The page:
There are a lot of good things that come with marriage. For Anne Hathaway, marriage was the change that finally allowed her to feel comfortable in her own skin.
Hathaway, who wed Adam Shulman in 2012, opened up about the profound way that marriage shaped her to Elle, saying, "He changed my ability to be in the world comfortably." And while Hathaway knows it's a little taboo for women to talk about needing the men in their lives, she's not hiding the value she places on Shulman's role in her life. "I think the accepted narrative now is that we, as women, don't need anybody. But I need my husband. His unique and specific love has changed me," the actress revealed.
Hathaway has long been open about the vital role marriage has played in her relationship with Shulman, previously explaining, "We both talked about it beforehand and how it wasn't going to change anything, but something shifts, and I don't know what it is.... I didn't realize that I was keeping a part of myself protected, and it's kind of all on the line now. I'm his and he's mine."
But as much as marriage has been a huge shift for Hathaway, so has new motherhood. The actress welcomed son Jonathan Rosebanks Shulman nearly a year ago, an event that she says instantly changed her perspective on motherhood and how fellow parents should relate to one another.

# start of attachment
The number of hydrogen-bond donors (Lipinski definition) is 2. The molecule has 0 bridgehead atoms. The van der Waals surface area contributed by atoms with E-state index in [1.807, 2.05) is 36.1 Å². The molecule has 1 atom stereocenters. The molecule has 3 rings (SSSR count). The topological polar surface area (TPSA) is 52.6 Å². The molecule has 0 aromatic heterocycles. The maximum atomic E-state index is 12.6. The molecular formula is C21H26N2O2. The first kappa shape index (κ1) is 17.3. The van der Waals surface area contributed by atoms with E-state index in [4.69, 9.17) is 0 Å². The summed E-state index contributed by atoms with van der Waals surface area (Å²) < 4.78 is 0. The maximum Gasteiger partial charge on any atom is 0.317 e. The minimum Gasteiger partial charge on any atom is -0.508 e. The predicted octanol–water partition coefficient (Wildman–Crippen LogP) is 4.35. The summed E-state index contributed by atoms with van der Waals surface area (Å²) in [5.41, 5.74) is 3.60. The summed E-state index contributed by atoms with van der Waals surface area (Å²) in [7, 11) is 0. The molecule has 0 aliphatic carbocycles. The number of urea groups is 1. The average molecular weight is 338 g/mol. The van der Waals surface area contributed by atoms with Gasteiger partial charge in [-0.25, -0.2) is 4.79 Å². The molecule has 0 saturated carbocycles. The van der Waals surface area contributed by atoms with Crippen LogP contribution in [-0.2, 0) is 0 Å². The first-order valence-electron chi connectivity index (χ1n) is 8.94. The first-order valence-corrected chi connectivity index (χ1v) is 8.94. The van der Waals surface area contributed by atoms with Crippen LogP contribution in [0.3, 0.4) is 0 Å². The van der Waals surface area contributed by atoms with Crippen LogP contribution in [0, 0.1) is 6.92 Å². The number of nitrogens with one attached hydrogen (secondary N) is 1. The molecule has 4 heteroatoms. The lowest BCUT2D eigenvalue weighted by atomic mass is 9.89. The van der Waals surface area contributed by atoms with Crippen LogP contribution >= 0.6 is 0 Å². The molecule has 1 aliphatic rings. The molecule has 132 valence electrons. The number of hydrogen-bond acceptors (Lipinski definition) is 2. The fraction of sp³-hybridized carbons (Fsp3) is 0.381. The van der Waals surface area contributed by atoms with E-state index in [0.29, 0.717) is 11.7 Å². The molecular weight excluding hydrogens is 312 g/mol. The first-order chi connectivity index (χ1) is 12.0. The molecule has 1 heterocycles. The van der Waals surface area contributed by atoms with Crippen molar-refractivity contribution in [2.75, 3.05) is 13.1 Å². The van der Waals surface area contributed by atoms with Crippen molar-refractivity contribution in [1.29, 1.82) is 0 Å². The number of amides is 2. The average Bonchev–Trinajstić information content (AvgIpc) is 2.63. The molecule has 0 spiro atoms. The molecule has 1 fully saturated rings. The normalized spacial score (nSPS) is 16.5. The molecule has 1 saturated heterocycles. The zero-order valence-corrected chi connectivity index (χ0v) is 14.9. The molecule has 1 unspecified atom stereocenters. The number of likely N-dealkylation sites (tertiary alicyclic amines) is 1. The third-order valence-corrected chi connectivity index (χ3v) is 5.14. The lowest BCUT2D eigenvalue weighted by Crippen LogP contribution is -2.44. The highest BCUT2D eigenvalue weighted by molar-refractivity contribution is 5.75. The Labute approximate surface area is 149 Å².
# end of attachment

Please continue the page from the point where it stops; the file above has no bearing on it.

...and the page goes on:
"When [my son] Johnny was a week old and I was holding him and I was in the ninth level of ecstasy, I just all of a sudden thought, 'Mommy guilt is invented nonsense.' We're encouraged to judge each other, but we should be turning our focus to the people and institutions who should be supporting us and currently aren't," she told Elle.
And the revelation motivated Hathaway to speak out for other parents, taking up paid parental leave as a cause. Just last week, she spoke at the United Nations about the issue, soon afterward sharing a photo of her son for the first time ever. In it, he watched her speak, captive.
With her speech, Hathaway reflected on the way that becoming a mother changed all of her relationships at once. She described the immediate days after welcoming her son as a time "when I was getting to know a human who was completely dependent on my husband and I for everything, when I was dependent on my husband for most things, and when we were relearning everything we thought we knew about our family and our relationship."